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Discussion Starter #1 (Edited)
I’m in the middle of converting my old gas 5.7 fuel system for my 6BT swap and had a few questions. Filler neck, hoses, cap, etc. are all original gas components. The tank is super clean inside and I’ve replaced the in-tank pump with a length of submersible fuel hose. Original supply and return lines on the chassis have been cleaned and adapted to 6BT lift pump and return hard line.
  • What to do with the evap/vent outlet on the tank? Just cap it off?
  • What to do with the two in-tank wires for the deleted pump?
  • My 6BT has a fresh lift pump, IP, and injectors and I’m wanting some reassurance that a 1998 gmt400 gas tank won’t create any problems when used for diesel. Internal coatings or anything like that?
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I used a GMT400 tank without problems until I knocked a hole in it then I bought a new GMT400 tank. I believe they use the same tank for both diesel and gasoline but do your own research. Make sure the hose you put inside the tank is the proper type. Using the wrong type will cause you grief. I think I found it on amazon here Amazon.com: Gates 27097 Submersible Fuel Line Hose: Automotive . I had a 1999 GMT400 2500. I removed the inline fuel filter on the frame rail, removed the pump then added the proper inlet hose described above. I can't recall everything I capped off, but I made videos of my build so you should be able to find one that I talked about it.
 
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You can leave all the EVAP hooked up at the tank. As for the wires just make sure the power wire is disconnected outside the tank and you can just cut the wires short inside the tank removing the FP connector. don't cut the sending unit wire or the ground wire as you need those for your fuel gauge. As for the filler neck you will want to drill out the hole so that it fits the larger Diesel fill spouts or buy a filler neck from a diesel model rig. Don't forget to get a Green or Yellow Diesel Fuel cap.
 

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Discussion Starter #4
You can leave all the EVAP hooked up at the tank. As for the wires just make sure the power wire is disconnected outside the tank and you can just cut the wires short inside the tank removing the FP connector. don't cut the sending unit wire or the ground wire as you need those for your fuel gauge. As for the filler neck you will want to drill out the hole so that it fits the larger Diesel fill spouts or buy a filler neck from a diesel model rig. Don't forget to get a Green or Yellow Diesel Fuel cap.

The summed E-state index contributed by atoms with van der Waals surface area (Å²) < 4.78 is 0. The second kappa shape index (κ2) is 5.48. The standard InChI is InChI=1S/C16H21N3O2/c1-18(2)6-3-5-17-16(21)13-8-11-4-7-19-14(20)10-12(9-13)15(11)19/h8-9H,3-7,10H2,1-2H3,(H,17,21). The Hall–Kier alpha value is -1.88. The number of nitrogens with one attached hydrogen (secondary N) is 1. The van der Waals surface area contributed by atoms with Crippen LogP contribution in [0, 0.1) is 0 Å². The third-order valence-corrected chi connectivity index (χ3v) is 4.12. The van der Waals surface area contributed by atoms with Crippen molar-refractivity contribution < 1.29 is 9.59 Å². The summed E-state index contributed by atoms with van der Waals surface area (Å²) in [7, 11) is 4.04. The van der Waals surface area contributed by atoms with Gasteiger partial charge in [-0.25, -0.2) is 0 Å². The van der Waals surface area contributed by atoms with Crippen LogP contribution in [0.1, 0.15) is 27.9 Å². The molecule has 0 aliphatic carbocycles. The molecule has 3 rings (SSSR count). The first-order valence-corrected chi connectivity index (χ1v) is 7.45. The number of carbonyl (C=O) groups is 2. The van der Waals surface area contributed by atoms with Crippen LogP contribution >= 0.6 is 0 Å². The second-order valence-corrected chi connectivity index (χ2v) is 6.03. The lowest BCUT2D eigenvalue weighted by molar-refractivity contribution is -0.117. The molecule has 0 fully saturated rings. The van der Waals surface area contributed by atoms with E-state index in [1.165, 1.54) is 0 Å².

In an effort to tidy up the chassis and engine bay I removed all the EVAP components from the truck (line from fuel tank to engine bay, charcoal canister, related engine bay wiring). I didn't think the EVAP system was needed for the diesels. There was a single wire and sensor/plug on the outside of the charcoal canister that has been completely removed from the engine bay harness though. I that going to be a problem? Everything else I can reinstall if really necessary.
 

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The EVAP system is not needed on the diesel you just need to make sure that the fuel tank has some form of vent with a rollover valve which is usually in the evap system/canisters. If you have removed that all you need to do is verify that the tank has a vent so it won't build pressure an make sure the other extra evap lines are plugged.
 

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Discussion Starter #6
The EVAP system is not needed on the diesel you just need to make sure that the fuel tank has some form of vent with a rollover valve which is usually in the evap system/canisters. If you have removed that all you need to do is verify that the tank has a vent so it won't build pressure an make sure the other extra evap lines are plugged.
In the picture above, the black/brown contraption on the inside of the tank's EVAP outlet appears to be a valve of some sort? Though I suppose I could run a breather hose up into the bedside with rollover valve on it?

The harness leading to the fuel tank has the following wires: black, grey, purple, and black w/ white stripe. Do you happen to know which can be disconnected to cut power to the pump?
 

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You would want to verify with a wiring diagram but the I believe the Grey wire is the fuel pump power. Purple will be the sending unit and the other two black wires will be grounds. The valve in the top of the sending unit will release fuel vapor when pressure builds in the tank it is not a roll over valve.
 

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Run the vent hose up as high as you can get it, then turn it pointed down and put a plastic bodied, old school fuel filter in the end of the hose.

Search roll-over valve as there is one that has been used in a bunch of various conversions, but I'm blanking on the application.
 

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Discussion Starter #9
Run the vent hose up as high as you can get it, then turn it pointed down and put a plastic bodied, old school fuel filter in the end of the hose.

Search roll-over valve as there is one that has been used in a bunch of various conversions, but I'm blanking on the application.
I ended up buying this vent : Tanks Inc. Remote Rollover Vent Valves VVR

I ran the hose up alongside the fill tube and piggy backed a hose strap onto the backside of one of the filler neck mounting bolts. The vent sits a few inches higher than the gas cap inside the bedside.
 
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